Tuesday, July 14, 2009

Kafka and Brod

What if Brod had destroyed everything? Would Kafka have become Kafka? Would we know his writing? Yes, several stories were published in his lifetime, and would have remained theoretically extant. And this includes, crucially, not just "The Metamorphosis", probably his most famous work, but also "In the Penal Colony", "A Report to an Academy", "First Sorrow", and "A Hunger Artist". Overall, by my edition of the collected stories, approximately 250 pages of fiction, much of it essential reading. Obviously, we would not have The Trial, the second most famous work, or any of the other novels, or certainly the diaries.

Brod emerges as something of a comic figure, pathetic even, the lesser writer in the shadow of his friend, ethically unforgivable to some for the singular crime of not following Kafka's directive to burn. But how much of Kafka's reputation rests on Brod's efforts? That is, without Brod providing a critical framework, in the context of the posthumous novels and saved stories, do these early published stories necessarily survive? Not survive literally, but gain a foothold? I know I'm asking a more or less impossible question, but I like to think about contingency, how easily things could have been different, worse, better.


Lloyd Mintern said...

The more Kafka you read the clearer it gets that he was speaking to the future. Surely, Brod saw that to destroy his work was to violate it's very nature, it's whole trajectory, and snuff out the voice of Kafka himself. The burden is too great, the prophetic, parabolic voice too intimately addressing far off readers. Kafka's note to Brod to burn his manuscripts is just another Kafka story. And the literary monument grows, with its shadow even longer... Only the complete, the still not fully disseminated, work of such an author does the world deserve; keeping in mind that these works are not a guaranteed blessing, but work their own duplicitous magic.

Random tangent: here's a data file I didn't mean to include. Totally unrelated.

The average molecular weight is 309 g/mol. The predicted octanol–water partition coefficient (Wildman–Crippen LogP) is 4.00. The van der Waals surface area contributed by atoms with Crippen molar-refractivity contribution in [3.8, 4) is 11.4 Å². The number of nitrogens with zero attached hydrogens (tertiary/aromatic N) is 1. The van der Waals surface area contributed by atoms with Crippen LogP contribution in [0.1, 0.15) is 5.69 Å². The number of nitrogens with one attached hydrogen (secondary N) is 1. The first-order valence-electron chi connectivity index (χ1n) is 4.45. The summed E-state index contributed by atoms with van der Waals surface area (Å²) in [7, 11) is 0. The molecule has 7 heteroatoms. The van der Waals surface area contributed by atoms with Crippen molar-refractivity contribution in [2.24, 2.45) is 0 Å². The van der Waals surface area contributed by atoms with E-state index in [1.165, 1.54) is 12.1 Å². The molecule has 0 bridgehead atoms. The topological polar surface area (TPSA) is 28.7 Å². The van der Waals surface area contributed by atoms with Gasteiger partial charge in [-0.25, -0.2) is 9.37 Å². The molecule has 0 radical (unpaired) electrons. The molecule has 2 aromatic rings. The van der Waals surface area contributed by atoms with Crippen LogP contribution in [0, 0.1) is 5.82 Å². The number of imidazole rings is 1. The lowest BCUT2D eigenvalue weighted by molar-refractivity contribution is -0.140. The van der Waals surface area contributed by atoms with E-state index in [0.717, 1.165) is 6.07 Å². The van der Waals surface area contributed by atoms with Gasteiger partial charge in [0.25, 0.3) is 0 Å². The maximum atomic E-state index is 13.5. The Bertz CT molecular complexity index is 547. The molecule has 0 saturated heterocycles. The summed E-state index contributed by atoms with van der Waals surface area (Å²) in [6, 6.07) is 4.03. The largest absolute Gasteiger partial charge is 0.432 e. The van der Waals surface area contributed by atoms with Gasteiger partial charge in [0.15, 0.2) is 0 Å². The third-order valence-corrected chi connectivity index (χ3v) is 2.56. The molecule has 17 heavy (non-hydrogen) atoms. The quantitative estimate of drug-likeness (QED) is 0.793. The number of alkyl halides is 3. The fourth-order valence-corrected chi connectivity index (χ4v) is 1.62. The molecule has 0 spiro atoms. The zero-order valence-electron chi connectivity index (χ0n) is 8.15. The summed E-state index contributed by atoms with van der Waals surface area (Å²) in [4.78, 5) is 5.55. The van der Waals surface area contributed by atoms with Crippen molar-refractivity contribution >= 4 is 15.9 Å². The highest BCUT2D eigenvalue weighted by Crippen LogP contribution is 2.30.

Rebecca H. said...

These are fascinating questions, and I like to think about how different the literary world might possibly be, given some changed circumstances, even small ones. I find myself coming down on the side of those who refuse to burn or destroy a writer's work -- I can't help but feel that what the individual writer wants matters less than the good of preserving work for posterity.

Anonymous said...

This paradox is like Judas needing to betray Jesus in order to bring about the events necessary for mankind's salvation. Only a little less epic.

Jacob Russell said...

Is a simple statement, indicative or imperative, ever really simple in Kafka's writing? A single possible interpretation?

Does "burn them" mean... literally, set them on fire? If Brod had a shredder and used it... would that have violated Kafka's intent? The door opens to a corridor with many other doors.

What could be more absurd that arguing over anything Kafka wrote as though it could only have one possible meaning?

Richard said...

Thanks everybody.

Lloyd, I think that's a very nice way of putting it.

Dorothy, I'm not sure about "preserving work for posterity", per se, but I do come down in favor of saving... much of literary history would be very different otherwise! But also once a work is written, unless you actively destroy it yourself, it is beyond the writer.

tpfkazrs, nice analogy, but are we sure it's less epic?

Jacob, yes, I agree, the whole argument is silly; if I had more time I'd speculate about why some are so invested in the idea that publishing such work is really a "betrayal" of the writer... in some cases, of course, posthumous publication seems gratuitous; Kafka's case is distinctly different; Kafka is always the special case.

Jim H. said...

Of course, as executor, the way to draw attention to a body of work is to make it somehow illicit. Joyce's Ulysses is a primum examplum with that whole obscenity thing. Now, how do we actually know what Kafka's wishes were? Was he, e.g., delirious at the time? Was he, like most really good writers I know, simply being modest or self-deprecatory—that is to say, he meant it but he didn't REALLY mean it. Did he actually say it or did Brod make it up as some sort of a PR ruse? We are speaking about the 20th Century, after all. Forgive me if I seem ignorant on this matter, but these are the sorts of questions I would want to pursue.

Jim H.

Richard said...

Thanks, Jim. I haven't yet read any of the bios, but I've always wondered whether there was any truth to the idea. How do we know what Kafka really wanted?